Report Influence

  • The Government has recognised the need to reform EU rules on migrants’ access to welfare. Conservatives, Labour and the Liberal Democrats now all back the ideas put forward by Open Europe.
  • Prime Minister David Cameron says he wants to introduce transitional controls on new member states based on their relative wealth.

12 May 2012

How the EU affects UK migration policy

EU-level immigration policy concerns two aspects:

  1. External third-country immigration to the EU, which includes asylum, visas, the EU’s external borders, and policies on economic migration of non-EU nationals.
  2. Internal migration of nationals of EU and European Economic Area (EEA) countries under the EU’s freedom of movement rules.

Asylum and non-EU migration

On the whole, the UK’s retention of its own border controls and its discretion to opt in to EU laws in asylum and immigration law have so far limited the EU’s influence over UK immigration policy, while allowing Britain to take advantage of common EU measures when those are in its national interest.

The UK’s ‘pick and mix’ approach to cooperation in EU asylum policy now draws a healthy degree of cross-party consensus and should remain in place. At the moment, the UK’s participation in EU measures is largely limited to cooperation in the EU’s so-called ‘Dublin System’, which, in most cases, allows the UK to return asylum seekers to the member states in which they first arrived in the EU.

Free movement of nationals of EU member states

EU migration accounted for 27% of total UK net immigration in 2010 – a majority of which comes from the new Eastern European states which joined the EU in 2004.

While the overall impact of migration from other EU countries is inconclusive, it is clear that migration can have positive economic impacts on competitiveness in the UK as well as Europe as a whole. The evidence also overwhelmingly suggests that migrants from EU countries have come to the UK in search of work rather than to take advantage of the UK’s welfare system.

However, the impact of new EU immigration is most likely to have been felt at the low-skill end of the labour market, increasing competition for jobs amongst low-skilled and younger workers, while potentially lowering real wages. It has also put strains on public services in some areas due to a concentrated and sudden influx of migrants, while limiting the UK’s ability to control its own borders and cross-border crime.

Due to these side-effects, and the understandable impact they can have on public opinion, EU free movement needs to be handled with care and attention by politicians and policymakers. Unfortunately, recent errors of judgement by both the UK Government and the European Commission are only likely to undermine public confidence in free movement.

The previous government clearly underestimated the impact that EU enlargement would have on increasing net EU immigration flows, suggesting the net immigration of Eastern European migrants would range between only 5,000 and 13,000 a year. In fact, it averaged closer to 42,000 a year between 2004 and 2010. This is likely to have decreased public confidence in EU free movement.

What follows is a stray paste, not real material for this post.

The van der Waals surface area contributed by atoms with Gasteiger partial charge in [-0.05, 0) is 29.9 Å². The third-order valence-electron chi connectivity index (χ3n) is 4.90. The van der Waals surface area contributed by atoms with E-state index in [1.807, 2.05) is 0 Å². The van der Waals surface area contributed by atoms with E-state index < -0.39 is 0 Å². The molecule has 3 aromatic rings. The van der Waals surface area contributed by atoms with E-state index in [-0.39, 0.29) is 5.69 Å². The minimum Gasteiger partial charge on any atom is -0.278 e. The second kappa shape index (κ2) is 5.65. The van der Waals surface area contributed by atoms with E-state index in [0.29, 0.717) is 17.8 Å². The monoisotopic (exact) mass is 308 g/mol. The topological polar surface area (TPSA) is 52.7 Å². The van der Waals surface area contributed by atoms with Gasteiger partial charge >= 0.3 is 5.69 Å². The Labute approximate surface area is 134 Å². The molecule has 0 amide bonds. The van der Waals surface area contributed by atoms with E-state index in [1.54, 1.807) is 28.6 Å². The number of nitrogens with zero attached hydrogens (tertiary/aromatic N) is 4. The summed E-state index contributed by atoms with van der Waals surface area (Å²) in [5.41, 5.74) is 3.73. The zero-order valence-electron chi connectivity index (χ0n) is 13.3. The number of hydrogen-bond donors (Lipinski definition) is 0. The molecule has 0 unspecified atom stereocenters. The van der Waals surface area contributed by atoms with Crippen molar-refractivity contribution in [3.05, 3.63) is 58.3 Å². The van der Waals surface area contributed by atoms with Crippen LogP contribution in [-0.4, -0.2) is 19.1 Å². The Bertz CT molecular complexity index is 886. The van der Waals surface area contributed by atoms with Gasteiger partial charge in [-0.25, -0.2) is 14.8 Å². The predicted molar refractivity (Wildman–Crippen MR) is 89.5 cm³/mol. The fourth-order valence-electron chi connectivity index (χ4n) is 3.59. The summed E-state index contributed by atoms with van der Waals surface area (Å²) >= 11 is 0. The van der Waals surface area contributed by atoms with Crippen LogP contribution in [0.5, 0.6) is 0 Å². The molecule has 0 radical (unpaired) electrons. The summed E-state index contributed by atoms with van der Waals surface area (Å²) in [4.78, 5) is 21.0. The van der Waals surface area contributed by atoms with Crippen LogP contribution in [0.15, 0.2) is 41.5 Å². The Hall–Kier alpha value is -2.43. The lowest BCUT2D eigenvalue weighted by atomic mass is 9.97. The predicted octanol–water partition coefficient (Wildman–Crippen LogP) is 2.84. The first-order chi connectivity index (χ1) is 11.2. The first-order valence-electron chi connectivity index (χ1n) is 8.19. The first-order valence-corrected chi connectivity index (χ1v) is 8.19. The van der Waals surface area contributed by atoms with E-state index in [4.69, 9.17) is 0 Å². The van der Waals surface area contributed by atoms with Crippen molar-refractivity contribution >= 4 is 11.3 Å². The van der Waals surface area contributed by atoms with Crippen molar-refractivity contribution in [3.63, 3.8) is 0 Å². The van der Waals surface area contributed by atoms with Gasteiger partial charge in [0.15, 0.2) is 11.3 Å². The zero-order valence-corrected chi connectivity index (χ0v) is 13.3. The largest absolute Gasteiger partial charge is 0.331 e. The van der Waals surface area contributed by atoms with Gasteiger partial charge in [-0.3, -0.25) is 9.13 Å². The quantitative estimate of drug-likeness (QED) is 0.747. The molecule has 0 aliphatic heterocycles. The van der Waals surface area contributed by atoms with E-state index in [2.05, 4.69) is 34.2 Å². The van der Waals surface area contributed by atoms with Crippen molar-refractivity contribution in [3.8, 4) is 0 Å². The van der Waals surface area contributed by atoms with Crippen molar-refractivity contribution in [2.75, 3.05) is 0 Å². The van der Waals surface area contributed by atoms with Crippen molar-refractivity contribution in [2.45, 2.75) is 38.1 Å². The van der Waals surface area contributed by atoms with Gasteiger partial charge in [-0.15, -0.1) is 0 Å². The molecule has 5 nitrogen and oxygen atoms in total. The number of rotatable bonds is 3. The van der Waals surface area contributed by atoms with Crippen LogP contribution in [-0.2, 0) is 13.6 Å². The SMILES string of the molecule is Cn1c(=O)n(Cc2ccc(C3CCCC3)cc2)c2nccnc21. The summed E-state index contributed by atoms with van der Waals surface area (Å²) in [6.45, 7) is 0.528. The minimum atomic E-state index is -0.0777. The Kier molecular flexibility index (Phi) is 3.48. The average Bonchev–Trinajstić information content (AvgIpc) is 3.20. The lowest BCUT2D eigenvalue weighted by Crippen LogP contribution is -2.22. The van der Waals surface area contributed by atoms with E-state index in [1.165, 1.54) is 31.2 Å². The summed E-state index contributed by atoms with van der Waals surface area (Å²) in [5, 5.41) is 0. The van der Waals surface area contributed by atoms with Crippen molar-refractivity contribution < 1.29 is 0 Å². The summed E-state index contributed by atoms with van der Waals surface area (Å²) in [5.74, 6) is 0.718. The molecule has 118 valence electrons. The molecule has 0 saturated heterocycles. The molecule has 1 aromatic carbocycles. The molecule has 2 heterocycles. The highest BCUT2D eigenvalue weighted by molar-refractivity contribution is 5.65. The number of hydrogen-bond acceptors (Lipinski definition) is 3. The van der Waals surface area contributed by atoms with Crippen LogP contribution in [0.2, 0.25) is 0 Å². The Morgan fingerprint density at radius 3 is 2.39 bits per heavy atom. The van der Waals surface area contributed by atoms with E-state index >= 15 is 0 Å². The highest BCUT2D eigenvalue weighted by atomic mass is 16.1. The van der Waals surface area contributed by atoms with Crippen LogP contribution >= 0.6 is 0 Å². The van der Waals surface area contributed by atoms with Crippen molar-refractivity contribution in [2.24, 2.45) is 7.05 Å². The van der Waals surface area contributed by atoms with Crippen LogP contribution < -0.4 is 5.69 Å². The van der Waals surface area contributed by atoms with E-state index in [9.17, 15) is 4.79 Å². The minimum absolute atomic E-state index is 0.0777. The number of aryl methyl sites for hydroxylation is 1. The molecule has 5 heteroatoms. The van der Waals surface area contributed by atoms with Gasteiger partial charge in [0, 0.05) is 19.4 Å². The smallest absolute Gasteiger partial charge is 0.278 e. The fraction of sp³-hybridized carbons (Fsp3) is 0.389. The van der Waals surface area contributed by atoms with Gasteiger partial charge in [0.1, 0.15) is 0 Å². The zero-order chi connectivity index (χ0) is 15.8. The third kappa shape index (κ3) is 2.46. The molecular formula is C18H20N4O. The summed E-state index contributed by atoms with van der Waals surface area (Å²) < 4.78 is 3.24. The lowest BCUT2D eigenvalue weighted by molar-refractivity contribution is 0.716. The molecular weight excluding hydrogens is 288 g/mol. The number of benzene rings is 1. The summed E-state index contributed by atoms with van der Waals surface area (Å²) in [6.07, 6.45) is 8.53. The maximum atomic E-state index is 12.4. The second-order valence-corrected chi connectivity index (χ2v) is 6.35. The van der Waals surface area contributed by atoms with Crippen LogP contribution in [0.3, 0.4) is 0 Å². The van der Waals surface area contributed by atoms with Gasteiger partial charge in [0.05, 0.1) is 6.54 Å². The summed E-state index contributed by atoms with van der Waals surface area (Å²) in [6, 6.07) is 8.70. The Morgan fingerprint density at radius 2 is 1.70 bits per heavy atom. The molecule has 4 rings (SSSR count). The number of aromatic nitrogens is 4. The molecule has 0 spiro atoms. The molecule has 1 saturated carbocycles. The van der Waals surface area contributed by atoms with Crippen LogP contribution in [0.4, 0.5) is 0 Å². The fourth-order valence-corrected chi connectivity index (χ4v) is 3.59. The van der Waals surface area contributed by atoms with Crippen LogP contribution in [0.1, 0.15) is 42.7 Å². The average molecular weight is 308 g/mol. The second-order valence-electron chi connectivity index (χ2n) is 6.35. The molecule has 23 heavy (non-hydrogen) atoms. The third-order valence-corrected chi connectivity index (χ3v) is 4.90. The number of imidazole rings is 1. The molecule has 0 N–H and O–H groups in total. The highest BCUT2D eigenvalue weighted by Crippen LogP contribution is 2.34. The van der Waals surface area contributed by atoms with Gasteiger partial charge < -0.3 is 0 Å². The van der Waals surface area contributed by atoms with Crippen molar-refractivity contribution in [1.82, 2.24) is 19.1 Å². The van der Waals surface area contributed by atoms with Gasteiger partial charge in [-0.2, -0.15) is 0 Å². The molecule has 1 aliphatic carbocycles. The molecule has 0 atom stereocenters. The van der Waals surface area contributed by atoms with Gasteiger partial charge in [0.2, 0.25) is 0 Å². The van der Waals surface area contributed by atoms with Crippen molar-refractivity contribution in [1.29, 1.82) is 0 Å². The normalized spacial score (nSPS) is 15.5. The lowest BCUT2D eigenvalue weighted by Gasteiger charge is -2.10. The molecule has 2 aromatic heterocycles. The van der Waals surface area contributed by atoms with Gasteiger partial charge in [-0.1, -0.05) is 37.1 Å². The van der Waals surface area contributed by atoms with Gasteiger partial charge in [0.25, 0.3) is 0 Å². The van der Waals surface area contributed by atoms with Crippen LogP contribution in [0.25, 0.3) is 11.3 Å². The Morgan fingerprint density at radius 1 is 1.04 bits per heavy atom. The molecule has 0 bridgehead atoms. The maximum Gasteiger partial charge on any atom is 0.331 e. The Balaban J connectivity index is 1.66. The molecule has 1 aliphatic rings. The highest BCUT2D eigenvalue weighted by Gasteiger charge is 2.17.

The current legal dispute between the UK Government and the European Commission over the UK’s ‘right to reside’ test concerning EU nationals’ access to benefits is also likely to fuel public distrust of free movement and represents a public relations own goal for the Commission.

Recommendations – how to restore public trust in free movement

Open Europe recommends that the UK remain committed to free movement but, in order to keep an increasingly sceptical public on board, that the following reforms are pursued:

  • The UK should work with other EU member states and the European Commission for a reformed, more transparent system that gives member states more discretion in enforcing safeguards against undue strains on public finances and welfare systems. The Commission should drop its case against the UK’s ‘right to reside test’ and instead pursue reform of the current EU system on access to benefits, which is currently both confusing and illogical.
  • A more effective system of statistics and planning should be put in place in order to avoid sudden strains on public services and improve public debate on immigration.
  • For future EU enlargements, particularly to large, low GDP per capita countries such as Turkey, tighter transitional controls might be necessary, based on more objective criteria such as relative GDP per capita, rather than the arbitrary time-limited controls used up to now.

Domestic policies targeted at creating incentives for UK citizens to work and improving their skill levels is far more important than bearing down on EU free movement. Since 1998, at least three million new jobs were created in the UK but they have increasingly been filled by EU and non-EU workers. This is a UK problem, not an EU one.

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Footnote

[1] Prospect Magazine, Think Tank of the Year Awards 2012, 11 July 2012

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